“Initially, when you went in there in the morning, there were a lot of names, because there was a lot of confusion — people who were thought to be dead, it turned out they had gone back to their command,” Ms. Caridi said. “But eventually, the board whittled down to who was actually missing, and those names would be on the board every day.”
She took a deep breath.
“And you’d just pass them and always think today was the day you were gonna find them,” she continued. “But you didn’t.”
Every morning, Ms. Caridi reported to JFK Airport at 5 a.m. — but for the first two or three weeks, she didn’t return home to the East End after her 18-hour shifts, opting to sleep on the floor instead.
She and her team would load up into helicopters, landing in a park near what became known as “the Pile” — mountains of lethal, unstable steel and rubble from the collapsed towers, reaching as high as 72 feet, Ms. Caridi said.
The scene was always a cacophony of noise, with plumes of multi-colored smoke — black, gray, yellow, pink, white — billowing from the wreckage, loose papers flying aimlessly. Dust blew around her boots like snow, the air hanging heavy with the damp smell of concrete and death, she said.
“She changed every day,” Ms. Caridi said, referring to the Pile. “Every day, she changed.”
In the beginning, search-and-rescue teams focused on digging for what they called “voids,” or gaps in the rubble that the collapse created. “They were little holes, little pockets that you had to crawl into,” she said. “They would joke because I was the skinny one, so I could fit into more places. That’s what we did.”
But as the window for survival closed, so did Ms. Caridi’s assignment. Now, she was searching for remains, both on the Pile and the surrounding buildings — collecting bits of body parts, sometimes just tissue, that once belonged to the people thrown from the planes or the towers.
On one such rooftop, her team found scattered airline food trays and a pink teddy bear among the bodies, which Ms. Caridi stowed in her pocket for safe keeping before turning it over to the morgue tent.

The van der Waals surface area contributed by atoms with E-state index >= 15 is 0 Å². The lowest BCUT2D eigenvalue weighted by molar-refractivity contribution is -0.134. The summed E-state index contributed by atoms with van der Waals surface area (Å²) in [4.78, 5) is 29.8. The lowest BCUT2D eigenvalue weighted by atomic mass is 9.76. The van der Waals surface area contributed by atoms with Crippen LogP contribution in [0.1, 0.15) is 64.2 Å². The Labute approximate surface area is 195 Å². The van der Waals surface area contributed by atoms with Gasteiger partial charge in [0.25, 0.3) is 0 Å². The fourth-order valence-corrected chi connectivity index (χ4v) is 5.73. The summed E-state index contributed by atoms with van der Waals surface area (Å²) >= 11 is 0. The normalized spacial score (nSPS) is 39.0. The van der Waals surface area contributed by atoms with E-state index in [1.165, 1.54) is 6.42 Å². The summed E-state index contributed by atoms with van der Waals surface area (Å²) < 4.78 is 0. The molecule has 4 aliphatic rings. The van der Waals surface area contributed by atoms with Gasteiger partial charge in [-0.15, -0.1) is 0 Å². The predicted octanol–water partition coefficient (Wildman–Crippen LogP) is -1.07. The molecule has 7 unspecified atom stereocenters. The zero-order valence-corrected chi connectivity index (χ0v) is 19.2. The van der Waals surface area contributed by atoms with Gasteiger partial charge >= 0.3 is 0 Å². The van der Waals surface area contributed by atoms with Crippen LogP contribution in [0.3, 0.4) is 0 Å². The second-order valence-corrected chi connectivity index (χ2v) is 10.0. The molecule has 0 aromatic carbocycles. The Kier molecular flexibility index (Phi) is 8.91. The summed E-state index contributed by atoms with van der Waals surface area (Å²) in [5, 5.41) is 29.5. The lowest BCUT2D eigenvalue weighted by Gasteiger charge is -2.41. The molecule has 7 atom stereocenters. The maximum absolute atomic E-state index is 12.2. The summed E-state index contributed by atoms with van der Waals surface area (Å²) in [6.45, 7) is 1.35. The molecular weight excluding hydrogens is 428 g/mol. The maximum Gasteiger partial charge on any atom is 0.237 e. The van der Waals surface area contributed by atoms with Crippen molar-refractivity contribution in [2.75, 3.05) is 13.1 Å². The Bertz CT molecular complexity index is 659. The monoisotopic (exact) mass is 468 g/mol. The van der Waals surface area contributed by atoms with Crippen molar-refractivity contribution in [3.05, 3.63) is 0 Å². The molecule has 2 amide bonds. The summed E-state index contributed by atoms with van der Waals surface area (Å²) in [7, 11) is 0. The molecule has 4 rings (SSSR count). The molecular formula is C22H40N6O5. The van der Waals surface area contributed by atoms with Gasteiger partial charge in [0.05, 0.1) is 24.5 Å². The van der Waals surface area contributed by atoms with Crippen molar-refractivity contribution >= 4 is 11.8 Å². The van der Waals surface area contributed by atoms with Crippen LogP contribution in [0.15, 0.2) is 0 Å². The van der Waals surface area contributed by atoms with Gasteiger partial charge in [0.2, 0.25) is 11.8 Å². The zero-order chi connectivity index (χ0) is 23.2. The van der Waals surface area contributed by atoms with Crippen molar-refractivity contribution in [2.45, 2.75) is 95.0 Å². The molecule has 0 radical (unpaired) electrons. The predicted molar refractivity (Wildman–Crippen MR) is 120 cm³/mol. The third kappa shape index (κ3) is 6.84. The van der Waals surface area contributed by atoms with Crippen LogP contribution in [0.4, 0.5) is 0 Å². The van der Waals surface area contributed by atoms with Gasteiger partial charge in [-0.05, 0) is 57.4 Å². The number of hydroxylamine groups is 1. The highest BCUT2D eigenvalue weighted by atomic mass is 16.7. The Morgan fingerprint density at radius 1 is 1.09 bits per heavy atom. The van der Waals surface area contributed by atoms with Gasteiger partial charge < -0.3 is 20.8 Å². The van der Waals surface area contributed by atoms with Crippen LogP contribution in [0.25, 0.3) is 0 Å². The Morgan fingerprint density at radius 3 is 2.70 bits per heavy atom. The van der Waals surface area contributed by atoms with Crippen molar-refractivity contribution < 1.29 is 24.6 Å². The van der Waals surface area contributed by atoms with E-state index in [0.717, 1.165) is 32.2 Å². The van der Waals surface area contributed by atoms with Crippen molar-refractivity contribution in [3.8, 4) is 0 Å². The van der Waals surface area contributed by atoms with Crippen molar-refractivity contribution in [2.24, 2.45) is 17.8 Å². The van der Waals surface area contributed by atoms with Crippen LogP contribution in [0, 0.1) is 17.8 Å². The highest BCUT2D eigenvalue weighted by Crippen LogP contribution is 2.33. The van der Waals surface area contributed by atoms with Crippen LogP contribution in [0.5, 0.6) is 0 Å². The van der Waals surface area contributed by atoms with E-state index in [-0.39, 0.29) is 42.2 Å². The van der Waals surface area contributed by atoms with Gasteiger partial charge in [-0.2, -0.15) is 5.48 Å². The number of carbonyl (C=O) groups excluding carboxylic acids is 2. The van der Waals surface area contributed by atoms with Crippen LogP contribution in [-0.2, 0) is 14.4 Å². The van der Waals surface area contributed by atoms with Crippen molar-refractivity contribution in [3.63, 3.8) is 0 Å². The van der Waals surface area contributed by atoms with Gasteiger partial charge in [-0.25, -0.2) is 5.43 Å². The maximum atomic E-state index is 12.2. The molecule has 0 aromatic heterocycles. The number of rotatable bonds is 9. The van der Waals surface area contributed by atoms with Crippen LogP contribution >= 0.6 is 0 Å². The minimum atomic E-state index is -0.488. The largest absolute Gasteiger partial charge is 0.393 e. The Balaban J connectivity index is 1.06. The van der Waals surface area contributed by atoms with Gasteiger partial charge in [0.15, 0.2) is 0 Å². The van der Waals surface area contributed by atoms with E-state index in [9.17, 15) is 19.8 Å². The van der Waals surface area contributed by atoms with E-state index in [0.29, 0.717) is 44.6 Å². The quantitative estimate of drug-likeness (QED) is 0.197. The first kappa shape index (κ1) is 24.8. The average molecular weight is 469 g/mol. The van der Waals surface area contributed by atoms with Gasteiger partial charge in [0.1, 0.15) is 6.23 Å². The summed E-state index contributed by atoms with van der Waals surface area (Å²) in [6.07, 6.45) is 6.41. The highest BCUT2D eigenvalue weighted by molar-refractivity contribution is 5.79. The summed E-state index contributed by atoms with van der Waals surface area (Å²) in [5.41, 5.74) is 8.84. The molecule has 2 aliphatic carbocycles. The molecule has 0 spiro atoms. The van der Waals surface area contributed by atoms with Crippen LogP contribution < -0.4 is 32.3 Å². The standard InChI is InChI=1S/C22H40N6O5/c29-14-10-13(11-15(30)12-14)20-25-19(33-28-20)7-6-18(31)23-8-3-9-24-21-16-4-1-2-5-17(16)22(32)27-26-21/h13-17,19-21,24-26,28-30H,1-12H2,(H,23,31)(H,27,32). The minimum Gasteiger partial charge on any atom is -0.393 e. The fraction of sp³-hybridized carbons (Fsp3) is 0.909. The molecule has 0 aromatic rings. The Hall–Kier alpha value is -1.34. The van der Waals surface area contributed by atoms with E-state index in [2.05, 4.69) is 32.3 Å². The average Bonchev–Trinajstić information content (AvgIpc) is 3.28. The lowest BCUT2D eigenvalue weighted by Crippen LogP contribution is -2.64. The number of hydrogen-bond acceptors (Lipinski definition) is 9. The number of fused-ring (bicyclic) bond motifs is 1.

“It would matter to someone, one day,” she said. “I thought it was a gift from a grandparent on the plane to a child. I did not want to think it was a child’s.”
In time, the Pile “moved on,” she said, leaving behind nothing — a phenomenon that Ms. Caridi could not grasp, because there simply wasn’t enough recovered to account for all the victims. And so she asked a Port Authority engineer where everyone was.
“Where is Anthony?” she had said, now paraphrasing the conversation.
“Have you seen a toilet bowl?” he responded. “There were thousands in the building.”
“No, not one toilet or desk,” she replied.
“Have you ever stepped on an ant? When you look down, the weight of your body vaporized it. That is what happened to the people,” he said. Toilets, he explained, are just as hard as bone — and, like them, they too were vaporized.
“I just cried,” Ms. Caridi said. “The truth was hard to take. It explained where everyone went. I just could not grab hold of the concept as to, where is everyone?”
Sifting through the Pile on her hands and knees, she stumbled across remains that she couldn’t mentally process — using a garden trowel to gently scoop them into a bucket, which was then passed down what she called the “conga lines.” More widely known as the “bucket brigades,” thousands of workers passed 5-gallon containers full of debris in a line, much like veins radiating from a beating heart, for investigators to screen, examine and, hopefully, identify.
“It was hard to live under the shadow of our brave men. It was hard to survive and they didn’t,” Ms. Caridi said. “It was hard to be a single woman without children and surviving, and these were a lot of men who had families and children — and they didn’t come home.”
Just before Christmas, sitting on the edge of the wreckage, Ms. Caridi knew the search was over. There was nothing left to be found — any remaining bones dissolved to dust.
Even still, when the Port Authority put out a request for a year-long detail, she was about to sign on, until her sister and brother-in-law came to the Pile to pay their respects.
“He said to me, ‘You really need to come out of here. This place smells so bad, this cannot be healthy,’” she recalled. “And I said, ‘I don’t smell it.’
“I was so addicted to the Pile,” she continued, as she started to cry, “and I was so proud to be there, because I knew that there were, really, millions of people in the country who would have given their right arm to help.
“I wanted to do my duty.”